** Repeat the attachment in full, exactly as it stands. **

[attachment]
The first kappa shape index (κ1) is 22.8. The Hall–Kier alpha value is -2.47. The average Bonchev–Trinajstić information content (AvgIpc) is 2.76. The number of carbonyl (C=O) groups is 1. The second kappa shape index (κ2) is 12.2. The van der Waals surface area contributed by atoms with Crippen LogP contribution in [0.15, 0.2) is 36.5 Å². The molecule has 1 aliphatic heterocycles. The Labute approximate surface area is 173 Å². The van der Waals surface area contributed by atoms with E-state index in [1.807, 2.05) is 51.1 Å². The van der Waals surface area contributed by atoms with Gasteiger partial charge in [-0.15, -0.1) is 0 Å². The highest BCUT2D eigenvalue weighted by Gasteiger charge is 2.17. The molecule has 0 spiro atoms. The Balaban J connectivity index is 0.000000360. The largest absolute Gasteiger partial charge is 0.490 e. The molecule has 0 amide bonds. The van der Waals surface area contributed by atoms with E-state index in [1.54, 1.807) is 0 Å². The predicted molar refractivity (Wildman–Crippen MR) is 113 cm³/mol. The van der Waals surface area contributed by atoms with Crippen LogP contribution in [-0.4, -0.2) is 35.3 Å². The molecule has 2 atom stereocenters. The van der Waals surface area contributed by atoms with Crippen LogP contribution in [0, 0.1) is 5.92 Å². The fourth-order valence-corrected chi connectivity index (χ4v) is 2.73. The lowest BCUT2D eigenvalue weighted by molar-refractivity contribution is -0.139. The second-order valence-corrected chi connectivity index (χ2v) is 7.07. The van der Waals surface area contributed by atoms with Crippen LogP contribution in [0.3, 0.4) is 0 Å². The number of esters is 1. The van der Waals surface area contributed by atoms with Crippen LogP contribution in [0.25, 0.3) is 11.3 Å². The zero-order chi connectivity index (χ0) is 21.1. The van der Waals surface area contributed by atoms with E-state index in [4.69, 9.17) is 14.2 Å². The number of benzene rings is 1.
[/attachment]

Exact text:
The first kappa shape index (κ1) is 22.8. The Hall–Kier alpha value is -2.47. The average Bonchev–Trinajstić information content (AvgIpc) is 2.76. The number of carbonyl (C=O) groups is 1. The second kappa shape index (κ2) is 12.2. The van der Waals surface area contributed by atoms with Crippen LogP contribution in [0.15, 0.2) is 36.5 Å². The molecule has 1 aliphatic heterocycles. The Labute approximate surface area is 173 Å². The van der Waals surface area contributed by atoms with E-state index in [1.807, 2.05) is 51.1 Å². The van der Waals surface area contributed by atoms with Gasteiger partial charge in [-0.15, -0.1) is 0 Å². The highest BCUT2D eigenvalue weighted by Gasteiger charge is 2.17. The molecule has 0 spiro atoms. The Balaban J connectivity index is 0.000000360. The largest absolute Gasteiger partial charge is 0.490 e. The molecule has 0 amide bonds. The van der Waals surface area contributed by atoms with E-state index in [1.54, 1.807) is 0 Å². The predicted molar refractivity (Wildman–Crippen MR) is 113 cm³/mol. The van der Waals surface area contributed by atoms with Crippen LogP contribution in [-0.4, -0.2) is 35.3 Å². The molecule has 2 atom stereocenters. The van der Waals surface area contributed by atoms with Crippen LogP contribution in [0, 0.1) is 5.92 Å². The fourth-order valence-corrected chi connectivity index (χ4v) is 2.73. The lowest BCUT2D eigenvalue weighted by molar-refractivity contribution is -0.139. The second-order valence-corrected chi connectivity index (χ2v) is 7.07. The van der Waals surface area contributed by atoms with Crippen LogP contribution in [0.3, 0.4) is 0 Å². The number of esters is 1. The van der Waals surface area contributed by atoms with Crippen LogP contribution in [0.25, 0.3) is 11.3 Å². The zero-order chi connectivity index (χ0) is 21.1. The van der Waals surface area contributed by atoms with E-state index in [4.69, 9.17) is 14.2 Å². The number of benzene rings is 1.